" I've learned that people will forget what you said, people will forget what you did, but people will never forget how you made them feel. " - Maya Angelou
Research has shown people with long thumbs as in Maya's hands, often reaching up to the knuckle of the index finger have, amazing willpower, and are the epitome of control. They are often gifted in different skills and have no particular passion. Longer thumbs are seen in self-made millionaires, farmers, busy mothers, and teachers.
Along with extraordinary drive, Maya Angelou has dominant Air Hands. This basically means she is of an intellectual nature and doesn't shy away from learning anything. Air hands have long fingers and longer palms.
Early Beginning of Maya Angelou
Poet and novelist Maya Angelou was born in St. Louis, Missouri. Her parents divorced when she was three, and she and her brother went to live with their grandmother in Stamps, Arkansas. When she was eight, she was raped by her mother’s boyfriend. When she revealed what happened, her uncles kicked the culprit to death. Frightened by the power of her own tongue, Angelou chose not to speak for the next five years.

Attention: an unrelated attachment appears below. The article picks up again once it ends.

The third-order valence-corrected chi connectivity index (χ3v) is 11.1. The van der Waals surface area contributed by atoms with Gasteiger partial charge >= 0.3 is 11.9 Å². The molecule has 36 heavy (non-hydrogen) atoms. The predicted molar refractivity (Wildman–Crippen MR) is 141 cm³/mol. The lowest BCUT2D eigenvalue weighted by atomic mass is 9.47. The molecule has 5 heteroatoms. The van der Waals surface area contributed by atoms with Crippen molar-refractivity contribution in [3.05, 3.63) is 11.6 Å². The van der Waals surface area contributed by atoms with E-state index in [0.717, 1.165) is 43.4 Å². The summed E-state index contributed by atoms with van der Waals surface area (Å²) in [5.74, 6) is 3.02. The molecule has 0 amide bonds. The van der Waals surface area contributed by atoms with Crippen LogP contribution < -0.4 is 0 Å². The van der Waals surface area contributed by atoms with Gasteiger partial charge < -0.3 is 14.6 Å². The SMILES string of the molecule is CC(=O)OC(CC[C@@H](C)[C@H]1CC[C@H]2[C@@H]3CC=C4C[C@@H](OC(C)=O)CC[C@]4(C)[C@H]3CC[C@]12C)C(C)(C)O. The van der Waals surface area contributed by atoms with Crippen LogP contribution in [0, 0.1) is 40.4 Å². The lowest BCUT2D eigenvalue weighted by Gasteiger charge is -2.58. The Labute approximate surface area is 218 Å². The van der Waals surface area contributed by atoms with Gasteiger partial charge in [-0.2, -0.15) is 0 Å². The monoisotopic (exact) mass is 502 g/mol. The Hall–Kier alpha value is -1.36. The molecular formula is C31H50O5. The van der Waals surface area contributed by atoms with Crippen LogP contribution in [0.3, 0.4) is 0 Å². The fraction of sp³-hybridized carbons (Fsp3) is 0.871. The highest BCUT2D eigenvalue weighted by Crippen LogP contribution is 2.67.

From her unsettling beginnings emerged a young woman who sang, danced, and recorded poetry and left a long-lasting impact on the world. After moving to San Francisco with her mother and brother in 1940, Angelou began taking dance lessons, eventually auditioning for professional theater. However, her plans were put on hold when she had a son at age 16. She moved to San Diego, worked as a nightclub waitress, tangled with drugs and prostitution, and danced in a strip club. Ironically, the strip club saved her career: She was discovered there by a theater group.
She auditioned for an international tour of Porgy and Bess and won a role. From 1954 to 55, she toured 22 countries.
In 1959, she moved to New York, became friends with prominent Harlem writers, and also got involved with the civil rights movement. In 1961. Angelou moved to Ghana for a while, where a car accident severely injured her son. While caring for him in Ghana, she took a job at the African Review, where she stayed for several years. Her writing and personal development flourished under the African cultural renaissance that was taking place.
When she returned to the U.S., she began publishing her multivolume autobiography, starting with I Know Why the Caged Bird Sings. Four more volumes appeared during the next two decades, as well as several books of poetry. In 1981, Angelou was appointed Professor of American Studies at Wake Forest University in Winston-Salem. She was nominated for several important awards and read a poem written for the occasion at President Clinton’s inauguration.
Angelou died on May 28, 2014, in North Carolina. She was 86 years old.